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23rd Annual Battle of the Jugbands (Sunday, February 13th, 2005, The Cabooze, Minneapolis)
Members of The Phleshtones took home the coveted Waffle Iron prize this year at the 23rd Annual Battle of the Jugbands. Photo by David de Young (click photo or here for photo gallery.)


By David de Young (with Cyn Collins)

Last year, HowWasTheShow made history by getting the Battle of the Jugbands review online before the show was even over. This year I’ve been remiss, and it’s taken three days; in the meantime, hits coming into the website since the event have made last year’s review of Jug Band battle one of the most popular articles of the week.

The numerous web searches for jug band information confirm the popularity of this annual show (this is it’s 23rd year.) They also indicate there are also a lot more jug band aficionados (if that’s not a contradiction of terms) out there than you might expect.

Besides nearly 8 hours of diverse music, another reason this show is popular among west bankers and others is that it’s thrifty! Admission is technically free, though a donation is recommended at the door. The proceeds go to charitable causes, so while it's a great deal if you’re broke, if you do have a buck or two (or five) to donate (or food) it really fits the share and share alike spirit of the event.

I arrived at the Cabooze during The Fat Chance Jug Band to a packed house. It was a little easier to work my way through the crowd than it was during the previous weekend’s Bob Marley tribute, but not much.

Next up was The Je Ne Sais Quoi Jug Band who announced that they had bribed the judges, a jugband tradition I learned shortly thereafter when HowWasTheShow writer Cyn Collins and organizer of the Whiskey Girls and Their Wild Turkeys Jug Band passed by with a plate full of food on her way to the judge’s booth. (It was apparently a well-selected spread of food as Cyn’s band won the "Most Attentive to the Judges" award at the end of the night.)

Je Ne Sais Quoi really went for the gold (or the annual prize of a Waffle Iron as the case may be) by singing mostly songs about waffles, one song referring to a fake URL www.wafflewithawoman.com. In a gimmick that I thought should have gotten them the prize right then and there, a woman who looked like a younger version of Granny from the Beverly Hillbilly’s started tossing real waffles into the audience from a string bag slung over her shoulder. Try as I might to catch one mid-flight, the Frisbee like projectiles were just too elusive.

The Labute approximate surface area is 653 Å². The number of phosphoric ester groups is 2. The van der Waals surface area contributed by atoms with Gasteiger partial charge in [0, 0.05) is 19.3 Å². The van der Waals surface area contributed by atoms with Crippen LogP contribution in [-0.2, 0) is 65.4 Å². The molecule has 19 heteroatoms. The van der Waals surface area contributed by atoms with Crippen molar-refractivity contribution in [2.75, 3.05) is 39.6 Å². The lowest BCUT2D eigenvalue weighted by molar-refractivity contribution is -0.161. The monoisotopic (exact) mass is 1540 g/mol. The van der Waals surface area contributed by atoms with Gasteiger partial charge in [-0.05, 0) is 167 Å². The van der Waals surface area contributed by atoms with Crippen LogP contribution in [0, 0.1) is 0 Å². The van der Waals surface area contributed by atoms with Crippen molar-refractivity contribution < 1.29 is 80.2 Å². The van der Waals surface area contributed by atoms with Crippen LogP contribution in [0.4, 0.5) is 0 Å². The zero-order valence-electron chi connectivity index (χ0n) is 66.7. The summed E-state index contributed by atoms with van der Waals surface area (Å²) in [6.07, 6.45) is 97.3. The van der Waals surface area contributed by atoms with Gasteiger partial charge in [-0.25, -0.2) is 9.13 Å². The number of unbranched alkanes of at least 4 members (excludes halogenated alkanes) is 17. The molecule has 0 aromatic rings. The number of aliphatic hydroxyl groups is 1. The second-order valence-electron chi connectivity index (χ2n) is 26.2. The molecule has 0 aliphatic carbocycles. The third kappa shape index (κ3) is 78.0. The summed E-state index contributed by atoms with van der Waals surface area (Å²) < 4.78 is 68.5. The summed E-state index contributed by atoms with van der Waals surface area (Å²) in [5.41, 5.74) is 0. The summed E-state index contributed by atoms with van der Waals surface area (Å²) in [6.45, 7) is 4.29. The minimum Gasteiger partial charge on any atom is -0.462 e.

The Phleshtones took the stage next with 14-plus members. I’m told this group of musicians had nearly 23 years experience playing together at the battle, though this was their first year appearing as the Phleshtones since they change their name every year. They received cheers from their very introduction.

I’m also told members of the Phleshtones were Garrison Keillor’s Prairie Home Companion band during its first couple years. The band included Judy Larson on guitar, who played on the same bills with Bob Dylan in ’59 and ’60 (actually, there were a number people in Sunday’s jugbands who could make that claim, including Dave Morton.) Judy’s husband Bill Hinkley was on jug, and "Bobo" Bob Stelnicki, who came up from Chicago with his family for the event, was on gutbucket bass. Stelnicki has played gutbucket bass for 40 years.

If you wonder how I know all this, it’s due to the diligence of my colleague Cyn Collins. See more info in Cyn's recent Seward Profile article on Bill and Judy here: and her article on the history of the Jugband here:

I had to leave after The Phleshtones, and I won’t keep you in suspense any longer: They won the 23rd Annual Battle of the Jug Bands.

Cyn Collins, who was at the show through to the end told me Goober Sez Hey! who started with great rendition of "Born to Be Wild," was really good. Cyn filed the rest of this report via email:

The Lawless Walleyes seemed to be comprised pretty much all the Palmers 5 - 7 pm regulars who've begun a Wednesday nite "Hippenanny" jam session -- there were about 12 of them. They also looked like a composite of 3 - 4 of the older (80's) jugbands such as the notorious "Tortilla Flats" which featured deceased Tim Kinnay, northern Minnesota Ojibwe. They dedicated "Living on Indian Time" to Tim who wrote this great song. That drove the entire crowd to dance and sing like crazy. Willie Freeman, an old jug blower and funny player was fun to watch. The year prior to this, he was on Prairie Home Companion with Spider John Koerner's band Outdoor John and the Sears Roebuck Catalog. (Getting paid $500 to blow doesn't suck.) I was once in Willie's winning jugband, The Bukowski Family Jugband during which he did a great spoken word performance.

People were dancing a lot at the end. The fact that we won "Most Attentive to the Judges" award surprised me as I was rather lower than usual on the quantities of refreshing beverages and sustenance this year due to economic circumstances beyond my control. (But my friend Sid did give them a note saying she'd plant each of them a pepper plant in their yard in honor of the Whiskey Girls and their Wild Turkeys.)